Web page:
A single $99 starter kit for PlayStation 4, Xbox One or Wii U goes quite a long way. The kit includes the game itself; the game’s portal platform, which connects to your video game console via USB, as well as the bricks needed to construct it; three minifigures—Batman, Gandalf and Wildstyle; and a miniature Batmobile that can be rebuilt into three different configurations, as with all of the game’s accessories.
With the starter kit you can experience the game’s complete single player (or local co-op) story mode from start to finish. There will be collectibles you cannot unlock due to them requiring a power the three included figures do not have, but the basic game is all there.
The three minifigures will also grant access to three of LEGO Dimensions’ free-roaming Adventure Worlds, basically expansive themed playgrounds filled with challenges and secrets and fun. The DC Comics, Lord of the Rings and LEGO Movie Adventure Worlds are accessible with just the starter kit.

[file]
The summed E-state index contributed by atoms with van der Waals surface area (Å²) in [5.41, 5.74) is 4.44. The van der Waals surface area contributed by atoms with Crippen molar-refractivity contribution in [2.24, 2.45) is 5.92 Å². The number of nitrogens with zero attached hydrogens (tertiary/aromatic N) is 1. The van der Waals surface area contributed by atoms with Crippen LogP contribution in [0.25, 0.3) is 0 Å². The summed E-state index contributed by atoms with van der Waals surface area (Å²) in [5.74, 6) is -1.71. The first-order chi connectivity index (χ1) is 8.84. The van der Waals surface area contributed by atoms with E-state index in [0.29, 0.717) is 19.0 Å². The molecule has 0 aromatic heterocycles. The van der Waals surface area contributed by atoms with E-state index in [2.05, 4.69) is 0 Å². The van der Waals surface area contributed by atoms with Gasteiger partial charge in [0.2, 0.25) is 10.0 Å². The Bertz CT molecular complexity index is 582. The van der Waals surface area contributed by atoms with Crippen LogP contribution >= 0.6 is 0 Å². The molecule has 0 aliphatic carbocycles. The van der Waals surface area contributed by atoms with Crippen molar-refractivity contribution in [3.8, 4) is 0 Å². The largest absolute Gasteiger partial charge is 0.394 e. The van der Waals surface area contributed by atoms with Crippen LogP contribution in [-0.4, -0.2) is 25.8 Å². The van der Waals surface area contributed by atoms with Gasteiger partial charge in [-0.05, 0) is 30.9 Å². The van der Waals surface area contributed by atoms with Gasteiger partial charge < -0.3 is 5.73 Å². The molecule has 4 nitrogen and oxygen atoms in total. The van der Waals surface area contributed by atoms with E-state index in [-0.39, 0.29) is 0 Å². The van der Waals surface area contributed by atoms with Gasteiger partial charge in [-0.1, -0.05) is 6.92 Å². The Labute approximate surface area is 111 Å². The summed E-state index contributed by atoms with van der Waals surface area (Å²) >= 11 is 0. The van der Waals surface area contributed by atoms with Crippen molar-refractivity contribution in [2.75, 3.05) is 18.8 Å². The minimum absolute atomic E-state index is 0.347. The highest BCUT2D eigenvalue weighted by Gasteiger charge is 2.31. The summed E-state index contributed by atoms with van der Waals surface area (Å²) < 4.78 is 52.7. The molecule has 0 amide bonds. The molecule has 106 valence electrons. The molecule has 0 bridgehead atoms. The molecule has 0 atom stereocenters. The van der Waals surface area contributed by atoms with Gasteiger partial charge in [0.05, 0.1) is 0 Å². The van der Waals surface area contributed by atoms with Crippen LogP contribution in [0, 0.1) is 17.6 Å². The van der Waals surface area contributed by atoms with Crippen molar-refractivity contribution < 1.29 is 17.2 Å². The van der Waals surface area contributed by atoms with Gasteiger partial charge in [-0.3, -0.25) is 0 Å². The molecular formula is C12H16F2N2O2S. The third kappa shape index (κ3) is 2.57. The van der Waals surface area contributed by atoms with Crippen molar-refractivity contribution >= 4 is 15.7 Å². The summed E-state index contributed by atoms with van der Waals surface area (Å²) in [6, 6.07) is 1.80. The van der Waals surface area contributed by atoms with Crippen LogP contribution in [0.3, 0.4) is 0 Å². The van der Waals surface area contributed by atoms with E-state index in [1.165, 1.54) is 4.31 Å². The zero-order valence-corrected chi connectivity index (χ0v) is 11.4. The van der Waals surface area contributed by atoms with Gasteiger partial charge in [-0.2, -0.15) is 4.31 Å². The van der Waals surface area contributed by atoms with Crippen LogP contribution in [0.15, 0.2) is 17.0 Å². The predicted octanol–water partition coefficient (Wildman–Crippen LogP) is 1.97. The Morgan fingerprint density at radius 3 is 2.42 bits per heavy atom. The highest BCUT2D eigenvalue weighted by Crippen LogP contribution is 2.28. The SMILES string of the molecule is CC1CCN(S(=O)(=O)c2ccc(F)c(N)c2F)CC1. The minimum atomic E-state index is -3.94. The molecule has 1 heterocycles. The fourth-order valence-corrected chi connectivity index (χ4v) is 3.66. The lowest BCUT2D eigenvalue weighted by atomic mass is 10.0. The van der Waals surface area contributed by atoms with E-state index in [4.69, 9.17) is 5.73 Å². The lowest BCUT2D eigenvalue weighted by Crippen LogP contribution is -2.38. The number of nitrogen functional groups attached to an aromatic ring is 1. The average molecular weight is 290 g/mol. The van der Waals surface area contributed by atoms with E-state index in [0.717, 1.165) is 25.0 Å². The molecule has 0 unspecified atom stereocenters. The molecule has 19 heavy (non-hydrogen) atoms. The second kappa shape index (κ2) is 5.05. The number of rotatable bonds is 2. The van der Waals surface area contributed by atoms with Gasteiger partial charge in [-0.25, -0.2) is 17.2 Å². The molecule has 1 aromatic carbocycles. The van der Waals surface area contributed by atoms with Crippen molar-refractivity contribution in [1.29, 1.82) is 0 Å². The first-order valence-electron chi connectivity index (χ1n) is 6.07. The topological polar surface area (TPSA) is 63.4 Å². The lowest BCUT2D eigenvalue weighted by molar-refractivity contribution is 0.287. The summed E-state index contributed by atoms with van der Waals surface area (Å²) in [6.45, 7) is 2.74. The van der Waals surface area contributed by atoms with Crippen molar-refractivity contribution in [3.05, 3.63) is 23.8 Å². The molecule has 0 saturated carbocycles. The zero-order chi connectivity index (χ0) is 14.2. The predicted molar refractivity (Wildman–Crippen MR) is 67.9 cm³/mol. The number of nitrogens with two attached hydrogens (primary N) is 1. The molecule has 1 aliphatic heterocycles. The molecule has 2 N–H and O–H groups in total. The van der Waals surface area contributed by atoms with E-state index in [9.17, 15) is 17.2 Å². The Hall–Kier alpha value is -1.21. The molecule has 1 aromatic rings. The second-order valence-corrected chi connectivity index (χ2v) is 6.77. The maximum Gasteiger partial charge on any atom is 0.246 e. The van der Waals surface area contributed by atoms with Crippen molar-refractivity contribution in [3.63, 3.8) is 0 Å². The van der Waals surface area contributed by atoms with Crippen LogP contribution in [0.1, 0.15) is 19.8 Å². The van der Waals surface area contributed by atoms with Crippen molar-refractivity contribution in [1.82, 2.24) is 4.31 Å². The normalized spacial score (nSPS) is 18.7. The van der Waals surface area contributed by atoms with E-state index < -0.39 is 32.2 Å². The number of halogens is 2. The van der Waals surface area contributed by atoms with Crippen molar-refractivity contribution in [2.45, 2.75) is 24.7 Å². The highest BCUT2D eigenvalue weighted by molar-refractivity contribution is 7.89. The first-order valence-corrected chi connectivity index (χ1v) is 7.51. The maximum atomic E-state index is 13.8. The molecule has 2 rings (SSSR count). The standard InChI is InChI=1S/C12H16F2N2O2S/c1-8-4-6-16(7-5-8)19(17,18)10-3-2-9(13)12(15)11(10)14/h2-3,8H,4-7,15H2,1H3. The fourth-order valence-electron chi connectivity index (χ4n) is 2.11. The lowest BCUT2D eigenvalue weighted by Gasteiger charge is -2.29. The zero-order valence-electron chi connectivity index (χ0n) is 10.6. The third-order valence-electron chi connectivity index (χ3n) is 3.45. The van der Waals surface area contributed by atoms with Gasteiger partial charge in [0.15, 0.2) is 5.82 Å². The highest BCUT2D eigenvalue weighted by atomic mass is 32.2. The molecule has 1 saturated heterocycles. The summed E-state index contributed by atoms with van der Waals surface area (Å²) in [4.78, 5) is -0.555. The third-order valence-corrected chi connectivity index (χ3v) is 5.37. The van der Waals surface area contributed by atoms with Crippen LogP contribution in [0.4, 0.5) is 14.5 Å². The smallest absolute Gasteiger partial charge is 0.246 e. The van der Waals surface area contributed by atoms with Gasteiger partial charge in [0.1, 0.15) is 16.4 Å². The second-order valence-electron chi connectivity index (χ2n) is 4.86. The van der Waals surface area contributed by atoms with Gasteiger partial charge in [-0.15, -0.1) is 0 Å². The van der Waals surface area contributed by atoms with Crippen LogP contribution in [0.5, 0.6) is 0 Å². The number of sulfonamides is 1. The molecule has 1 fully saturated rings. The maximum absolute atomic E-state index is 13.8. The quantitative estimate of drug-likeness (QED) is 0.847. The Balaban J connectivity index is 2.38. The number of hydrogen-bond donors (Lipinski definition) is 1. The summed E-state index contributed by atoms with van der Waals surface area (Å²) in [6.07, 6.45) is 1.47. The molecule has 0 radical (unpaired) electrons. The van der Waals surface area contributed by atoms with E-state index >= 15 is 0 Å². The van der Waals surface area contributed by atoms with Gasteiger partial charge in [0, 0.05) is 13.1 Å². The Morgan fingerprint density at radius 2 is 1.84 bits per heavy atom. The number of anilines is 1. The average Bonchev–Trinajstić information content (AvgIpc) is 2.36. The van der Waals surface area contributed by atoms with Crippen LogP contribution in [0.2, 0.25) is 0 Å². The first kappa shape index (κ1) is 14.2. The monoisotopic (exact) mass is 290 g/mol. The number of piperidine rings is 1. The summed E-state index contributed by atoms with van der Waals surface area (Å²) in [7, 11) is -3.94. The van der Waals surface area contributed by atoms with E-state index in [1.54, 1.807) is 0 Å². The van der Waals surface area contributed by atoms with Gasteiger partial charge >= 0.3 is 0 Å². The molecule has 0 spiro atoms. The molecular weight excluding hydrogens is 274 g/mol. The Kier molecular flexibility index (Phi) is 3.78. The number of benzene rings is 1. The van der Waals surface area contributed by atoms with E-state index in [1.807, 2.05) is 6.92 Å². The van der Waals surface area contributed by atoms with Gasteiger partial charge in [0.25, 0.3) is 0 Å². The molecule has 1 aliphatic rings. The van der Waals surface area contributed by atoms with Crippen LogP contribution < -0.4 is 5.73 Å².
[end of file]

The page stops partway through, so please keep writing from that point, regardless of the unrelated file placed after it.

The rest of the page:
Unlocking All The Launch Content
You don’t need to purchase every single toy in order to experience all of the in-game content available for LEGO Dimensions at launch. Just a little over half.
To gain access to every Adventure World and special level along with the main story, you’ll need the following:
- Starter Kit: Can’t escape this one. Unlocks LEGO Movie, Lord of the Rings and DC Comics Adventure Worlds.
- Portal Level Pack: The only Portal product in the line. Unlocks the special Portal level and the Aperture Science Adventure World.